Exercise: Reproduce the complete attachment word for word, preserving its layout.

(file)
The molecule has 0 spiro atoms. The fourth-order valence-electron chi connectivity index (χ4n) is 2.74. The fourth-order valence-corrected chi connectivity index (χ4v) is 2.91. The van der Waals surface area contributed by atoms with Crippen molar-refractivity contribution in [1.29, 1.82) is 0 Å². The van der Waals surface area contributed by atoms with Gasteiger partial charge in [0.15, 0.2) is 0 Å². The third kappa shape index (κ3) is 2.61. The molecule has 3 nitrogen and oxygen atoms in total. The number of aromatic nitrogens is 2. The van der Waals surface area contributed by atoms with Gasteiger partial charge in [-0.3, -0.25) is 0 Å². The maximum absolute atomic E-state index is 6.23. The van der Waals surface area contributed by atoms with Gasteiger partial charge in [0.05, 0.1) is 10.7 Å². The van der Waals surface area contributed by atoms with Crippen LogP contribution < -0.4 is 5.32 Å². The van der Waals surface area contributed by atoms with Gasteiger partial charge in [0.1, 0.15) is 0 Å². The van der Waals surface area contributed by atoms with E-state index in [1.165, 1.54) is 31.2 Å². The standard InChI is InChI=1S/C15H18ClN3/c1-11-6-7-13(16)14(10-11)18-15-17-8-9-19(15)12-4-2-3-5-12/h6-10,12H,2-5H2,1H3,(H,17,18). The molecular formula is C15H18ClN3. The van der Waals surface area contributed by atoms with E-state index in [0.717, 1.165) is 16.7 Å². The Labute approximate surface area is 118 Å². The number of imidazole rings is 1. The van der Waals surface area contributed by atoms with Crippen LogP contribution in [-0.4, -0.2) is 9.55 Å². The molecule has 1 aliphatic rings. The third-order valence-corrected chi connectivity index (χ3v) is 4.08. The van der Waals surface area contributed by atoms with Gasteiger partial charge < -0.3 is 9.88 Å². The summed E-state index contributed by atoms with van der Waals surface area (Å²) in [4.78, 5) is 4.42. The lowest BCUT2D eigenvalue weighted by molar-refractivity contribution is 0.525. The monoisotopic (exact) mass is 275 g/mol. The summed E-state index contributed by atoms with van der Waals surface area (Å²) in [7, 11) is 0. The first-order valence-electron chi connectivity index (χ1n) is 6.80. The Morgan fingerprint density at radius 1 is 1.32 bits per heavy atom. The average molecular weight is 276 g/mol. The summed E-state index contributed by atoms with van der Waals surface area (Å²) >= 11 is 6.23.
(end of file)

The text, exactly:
The molecule has 0 spiro atoms. The fourth-order valence-electron chi connectivity index (χ4n) is 2.74. The fourth-order valence-corrected chi connectivity index (χ4v) is 2.91. The van der Waals surface area contributed by atoms with Crippen molar-refractivity contribution in [1.29, 1.82) is 0 Å². The van der Waals surface area contributed by atoms with Gasteiger partial charge in [0.15, 0.2) is 0 Å². The third kappa shape index (κ3) is 2.61. The molecule has 3 nitrogen and oxygen atoms in total. The number of aromatic nitrogens is 2. The van der Waals surface area contributed by atoms with Gasteiger partial charge in [-0.3, -0.25) is 0 Å². The maximum absolute atomic E-state index is 6.23. The van der Waals surface area contributed by atoms with Gasteiger partial charge in [0.05, 0.1) is 10.7 Å². The van der Waals surface area contributed by atoms with Crippen LogP contribution < -0.4 is 5.32 Å². The van der Waals surface area contributed by atoms with Gasteiger partial charge in [0.1, 0.15) is 0 Å². The van der Waals surface area contributed by atoms with E-state index in [1.165, 1.54) is 31.2 Å². The standard InChI is InChI=1S/C15H18ClN3/c1-11-6-7-13(16)14(10-11)18-15-17-8-9-19(15)12-4-2-3-5-12/h6-10,12H,2-5H2,1H3,(H,17,18). The molecular formula is C15H18ClN3. The van der Waals surface area contributed by atoms with E-state index in [0.717, 1.165) is 16.7 Å². The Labute approximate surface area is 118 Å². The number of imidazole rings is 1. The van der Waals surface area contributed by atoms with Crippen LogP contribution in [-0.4, -0.2) is 9.55 Å². The molecule has 1 aliphatic rings. The third-order valence-corrected chi connectivity index (χ3v) is 4.08. The van der Waals surface area contributed by atoms with Gasteiger partial charge < -0.3 is 9.88 Å². The summed E-state index contributed by atoms with van der Waals surface area (Å²) in [4.78, 5) is 4.42. The lowest BCUT2D eigenvalue weighted by molar-refractivity contribution is 0.525. The monoisotopic (exact) mass is 275 g/mol. The summed E-state index contributed by atoms with van der Waals surface area (Å²) in [7, 11) is 0. The first-order valence-electron chi connectivity index (χ1n) is 6.80. The Morgan fingerprint density at radius 1 is 1.32 bits per heavy atom. The average molecular weight is 276 g/mol. The summed E-state index contributed by atoms with van der Waals surface area (Å²) >= 11 is 6.23.